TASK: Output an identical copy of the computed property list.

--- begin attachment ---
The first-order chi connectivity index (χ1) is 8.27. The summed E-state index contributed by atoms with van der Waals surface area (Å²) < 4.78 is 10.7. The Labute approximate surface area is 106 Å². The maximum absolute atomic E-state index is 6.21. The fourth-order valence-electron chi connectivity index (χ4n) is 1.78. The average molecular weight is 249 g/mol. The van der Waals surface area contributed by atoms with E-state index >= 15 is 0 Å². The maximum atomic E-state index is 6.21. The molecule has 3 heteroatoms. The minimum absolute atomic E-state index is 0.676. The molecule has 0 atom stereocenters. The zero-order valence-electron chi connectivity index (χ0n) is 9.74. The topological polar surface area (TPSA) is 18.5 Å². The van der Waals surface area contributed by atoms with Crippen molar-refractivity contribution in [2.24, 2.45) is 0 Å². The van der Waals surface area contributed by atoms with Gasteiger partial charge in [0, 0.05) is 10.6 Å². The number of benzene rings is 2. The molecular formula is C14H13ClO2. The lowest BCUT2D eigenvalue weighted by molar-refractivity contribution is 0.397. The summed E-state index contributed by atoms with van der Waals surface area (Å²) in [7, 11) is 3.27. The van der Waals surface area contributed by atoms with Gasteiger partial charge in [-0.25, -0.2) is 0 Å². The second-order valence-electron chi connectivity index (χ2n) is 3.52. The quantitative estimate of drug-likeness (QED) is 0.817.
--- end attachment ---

The first-order chi connectivity index (χ1) is 8.27. The summed E-state index contributed by atoms with van der Waals surface area (Å²) < 4.78 is 10.7. The Labute approximate surface area is 106 Å². The maximum absolute atomic E-state index is 6.21. The fourth-order valence-electron chi connectivity index (χ4n) is 1.78. The average molecular weight is 249 g/mol. The van der Waals surface area contributed by atoms with E-state index >= 15 is 0 Å². The maximum atomic E-state index is 6.21. The molecule has 3 heteroatoms. The minimum absolute atomic E-state index is 0.676. The molecule has 0 atom stereocenters. The zero-order valence-electron chi connectivity index (χ0n) is 9.74. The topological polar surface area (TPSA) is 18.5 Å². The van der Waals surface area contributed by atoms with Crippen molar-refractivity contribution in [2.24, 2.45) is 0 Å². The van der Waals surface area contributed by atoms with Gasteiger partial charge in [0, 0.05) is 10.6 Å². The number of benzene rings is 2. The molecular formula is C14H13ClO2. The lowest BCUT2D eigenvalue weighted by molar-refractivity contribution is 0.397. The summed E-state index contributed by atoms with van der Waals surface area (Å²) in [7, 11) is 3.27. The van der Waals surface area contributed by atoms with Gasteiger partial charge in [-0.25, -0.2) is 0 Å². The second-order valence-electron chi connectivity index (χ2n) is 3.52. The quantitative estimate of drug-likeness (QED) is 0.817.